For many of us, the sea works a deep grace into our often weary souls; it washes mercy over our harried lives and moves us into a new rhythm.  Here's a poem that came to me after a few days along the Big Sur (California) coastline.

The Heron Who’s Practicing Zen

 

The sea draws me—

 

The ceaseless movement of the waves,

rolling without end,

relaxing my taut mind 

toward nature’s rhythm and rhyme,

and away from the doggerel

of digital devices,

asphalt,

clocks and calendars,

fluorescent bulbs,

meetings,

to-do lists,

and freeway gridlock.

 

Even the smaller birds—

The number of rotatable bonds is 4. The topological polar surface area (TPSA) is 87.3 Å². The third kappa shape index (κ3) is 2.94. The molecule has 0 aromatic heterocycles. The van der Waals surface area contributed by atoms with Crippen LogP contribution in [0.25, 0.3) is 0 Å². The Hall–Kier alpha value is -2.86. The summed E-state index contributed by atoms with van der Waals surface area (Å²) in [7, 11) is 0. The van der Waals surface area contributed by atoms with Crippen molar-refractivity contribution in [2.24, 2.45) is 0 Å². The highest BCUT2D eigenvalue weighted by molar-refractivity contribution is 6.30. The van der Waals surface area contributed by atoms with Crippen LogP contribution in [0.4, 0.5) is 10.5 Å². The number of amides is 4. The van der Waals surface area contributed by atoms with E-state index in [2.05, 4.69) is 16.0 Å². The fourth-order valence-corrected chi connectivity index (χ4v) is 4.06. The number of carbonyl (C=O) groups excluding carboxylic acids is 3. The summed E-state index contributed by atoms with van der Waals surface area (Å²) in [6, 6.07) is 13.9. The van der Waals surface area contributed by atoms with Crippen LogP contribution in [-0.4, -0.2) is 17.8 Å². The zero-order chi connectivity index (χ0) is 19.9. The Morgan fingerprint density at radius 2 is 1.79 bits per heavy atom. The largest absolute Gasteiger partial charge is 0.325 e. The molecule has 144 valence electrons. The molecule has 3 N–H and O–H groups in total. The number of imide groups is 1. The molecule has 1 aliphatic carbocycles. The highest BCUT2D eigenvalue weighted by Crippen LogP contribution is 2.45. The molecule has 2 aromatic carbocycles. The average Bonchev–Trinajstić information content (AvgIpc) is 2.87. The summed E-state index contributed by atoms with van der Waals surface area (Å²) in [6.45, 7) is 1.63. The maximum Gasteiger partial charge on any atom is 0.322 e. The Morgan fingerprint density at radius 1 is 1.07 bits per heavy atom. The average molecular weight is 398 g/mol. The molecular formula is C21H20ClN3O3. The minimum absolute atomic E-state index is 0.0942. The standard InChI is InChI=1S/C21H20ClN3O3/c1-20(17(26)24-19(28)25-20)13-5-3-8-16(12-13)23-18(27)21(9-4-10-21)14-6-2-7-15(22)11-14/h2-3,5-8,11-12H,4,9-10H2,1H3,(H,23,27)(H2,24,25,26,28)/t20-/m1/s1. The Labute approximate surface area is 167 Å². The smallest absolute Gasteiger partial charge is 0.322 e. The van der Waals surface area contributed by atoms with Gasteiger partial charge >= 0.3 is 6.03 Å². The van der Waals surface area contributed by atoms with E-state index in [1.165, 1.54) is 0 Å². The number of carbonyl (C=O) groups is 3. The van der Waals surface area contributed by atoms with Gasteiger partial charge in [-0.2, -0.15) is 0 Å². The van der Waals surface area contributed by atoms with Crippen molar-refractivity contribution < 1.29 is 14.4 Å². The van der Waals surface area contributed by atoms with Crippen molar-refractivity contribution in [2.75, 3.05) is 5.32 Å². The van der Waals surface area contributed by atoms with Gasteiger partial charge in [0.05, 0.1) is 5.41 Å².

who seem,

at dawn,

always in a hurry,

as if breakfast 

is quickly coming to an end—

their hurry is not the same

as the worry I carry 

in my uptight frame.

 

And there’s the Heron,

who’s practicing Zen,

balanced atop her cushion of Kelp,

a slender Buddha,

who knows nothing but what is

 

n

o

w

 

What is time out here 

among these ancient rocks

and rolling sea,

the Heron lost within eternity?

 

I seem the only one aware 

of the tick tock of the clock,

that seems so foreign here.

 

Perched upon my cushion of sand,

time and eternity blend

into the now that knows no end.

 

There’s nothing here that cares

about the broken rhythm and rhyme

I’ve left behind

 

—beyond myself.

Posted
AuthorChris Neufeld-Erdman